In 1981 Tony began traveling to Europe and Morocco, where he picked up many specimens from old localities and arranged many exchanges with museums in Germany and France. He also traveled to many of the Eastern Block countries including Poland, Czechoslovakia and East Germany. He imported many minerals and fossils from Morocco, and spent much time each year in Europe as well as Mexico, where he mined sulfur in Baja California with John Whitmire. He was also involved in a large lot of Batopilas native silvers with John Whitmire and Curt Van Scriver. Tony and Curt traveled to Mexico together and found many fine minerals at Naica and Santa Eulalia, then traveled together to Europe where they picked up a great lot of erythrites and some very fine Moroccan specimens of azurite and malachite pseudomorphs. His long-time friends Stefan Stolte and Joaquim Karl provided Tony with assortments of minerals from Europe for many years.
In 1984, when Beth Gordon died, Tony and Cal Graeber purchased her thumbnail collection from her husband, Gordy, and dispersed it. Tony traveled to Papua, New Guinea for gold crysrals in 1989, and to Venezuela for gold crystals and diamonds, scoring (with Stefan Stolte) some incredible crystals which were sold to a private collector.
Tony had a shop at 2559 Pomona Blvd. in Brea in 1983, then moved the shop acrosss the street to 2587 Pomona Blvd., where it stayed from 1984-1986. From 1986 to 1988 the shop was back at 2559 Pomona Blvd. (he was living in nearby Brea at the time). He then moved to Fallbrook, California where he lived from 1988 to 1993. Before moving to Fallbrook, he took a trip to Australia, where he purchased a collection of crocoites and other Australian minerals, and made many contacts for Australian minerals and fossils. In 1992 Tony visited the amethyst district in Guerrero, Mexico (with Achim Karl and Gary Lass), and purchased one of the largest and best lots of Ametitlan amethyst ever to come out--600 to 700 specimens, including beautiful, perfect, deep purple clusters up to 18 inches tall.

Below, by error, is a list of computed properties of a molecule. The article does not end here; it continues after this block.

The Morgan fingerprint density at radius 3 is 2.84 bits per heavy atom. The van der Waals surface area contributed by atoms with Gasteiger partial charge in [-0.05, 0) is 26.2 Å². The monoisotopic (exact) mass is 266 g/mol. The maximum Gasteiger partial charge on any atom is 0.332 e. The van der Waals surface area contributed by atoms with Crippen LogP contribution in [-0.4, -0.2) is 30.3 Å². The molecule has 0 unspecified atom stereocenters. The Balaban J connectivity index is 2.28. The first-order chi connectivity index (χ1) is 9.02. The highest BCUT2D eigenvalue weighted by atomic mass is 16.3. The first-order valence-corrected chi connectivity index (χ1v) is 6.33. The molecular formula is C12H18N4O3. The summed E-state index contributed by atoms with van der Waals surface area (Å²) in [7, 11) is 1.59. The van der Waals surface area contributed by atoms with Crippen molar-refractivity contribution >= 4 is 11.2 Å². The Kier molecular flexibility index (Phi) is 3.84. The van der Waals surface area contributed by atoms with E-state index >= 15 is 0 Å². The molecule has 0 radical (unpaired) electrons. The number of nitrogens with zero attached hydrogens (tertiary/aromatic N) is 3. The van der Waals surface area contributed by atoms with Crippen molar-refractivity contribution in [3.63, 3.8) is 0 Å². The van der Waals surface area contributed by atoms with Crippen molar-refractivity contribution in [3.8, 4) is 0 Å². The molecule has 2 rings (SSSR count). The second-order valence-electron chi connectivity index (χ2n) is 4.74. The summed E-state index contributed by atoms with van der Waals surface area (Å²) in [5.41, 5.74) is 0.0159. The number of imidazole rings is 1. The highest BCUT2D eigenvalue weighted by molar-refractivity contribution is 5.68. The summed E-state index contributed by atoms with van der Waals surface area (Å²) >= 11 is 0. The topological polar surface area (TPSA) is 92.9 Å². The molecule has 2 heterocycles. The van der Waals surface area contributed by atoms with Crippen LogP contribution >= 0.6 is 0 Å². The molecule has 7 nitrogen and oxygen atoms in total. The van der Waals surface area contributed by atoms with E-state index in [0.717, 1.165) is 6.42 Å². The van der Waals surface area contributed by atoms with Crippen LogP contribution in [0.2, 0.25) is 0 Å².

In 1993 He moved to Royal, Arkansas, where he lived until 2001. Meanwhile he made more buying trips to Peru and Bolivia, where he acquired some of the finest vivianites and ludlamites ever found. He also imported literally a ton of "ametrine" (amethyst and citrine) crystals from Bolivia. While in Arkansas he traveled to China and spenty six weeks there, purchasing some great stibnites for the time, as well as scheelites and cassiterites and other assorted minerals. While in Arkansas he also had the oppertunity to buy probably the finest wavellites ever to come out of that state.
In 2001 Tony settled in Santa Rosa, California, but still used his Glen Ellen address, since he was so close to that post office. He sold his personal collection many years ago, so as not to be in competition with his customers. He used to do many shows (usually in the wholesale section), but his diabetes and kidney problems in recent years restricted his travel. He kept active by selling to various shops in southern California, and by selling on eBay (seller's name = calroqaw). He enjoyed gardening and cooking, and took many courses from cooking schools in northern and southern California. He also did some nature photography. In 2007 Tony relocated to Sahuarita, Arizona, near Tucson, and occasionally gave talks to the META group (Mineral Enthusiasts of the Tucson Area).
Tony was married several times during his long career in minerals (though none of his wives ever became involved in the business), and has two daughters: Wendy Biebesheimer and Erica Mullins. He passed away on November 7, 2015.
Addresses on labels can be dated as follows:
6136 N. Ivar St. (1971-1975)
9447 E. La Rosa Dr. (1975-1979)
1812 Evergreen Dr. (1979-1982)
2559 Pomona Blvd. (1983)
2587 Pomona Blvd. (1984-1986)
2559 Pomona Blvd. (1986-1988)
Royal, Arkansas (1983-2001)
Santa Rosa/Glen Ellen (2001-2007)
Sahuarita, Arizona (2007- )
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[Citation format for this entry:
WILSON, Wendell E. (2019)
Biographical Archive, at www.mineralogicalrecord.com.]
|Click on thumbnail picture to see larger image.|
Number of labels found: 6 | Labels being viewed: 1 to 6
||Tony Jones (at the Tucson Show in 1979)|
||52 x 74 mm,|
Ivar Street address, 1971-1975.
||39 x 56 mm,|
Ivar Street address, 1971-1975.
||39 x 59 mm,|
La Rosa address, 1975-1979.
||40 x 62 mm,|
2587 Pomona Boulevard address, 1984-1986.
||40 x 59 mm,|
2559 Pomona Boulevard address, 1983 or 1986-1988.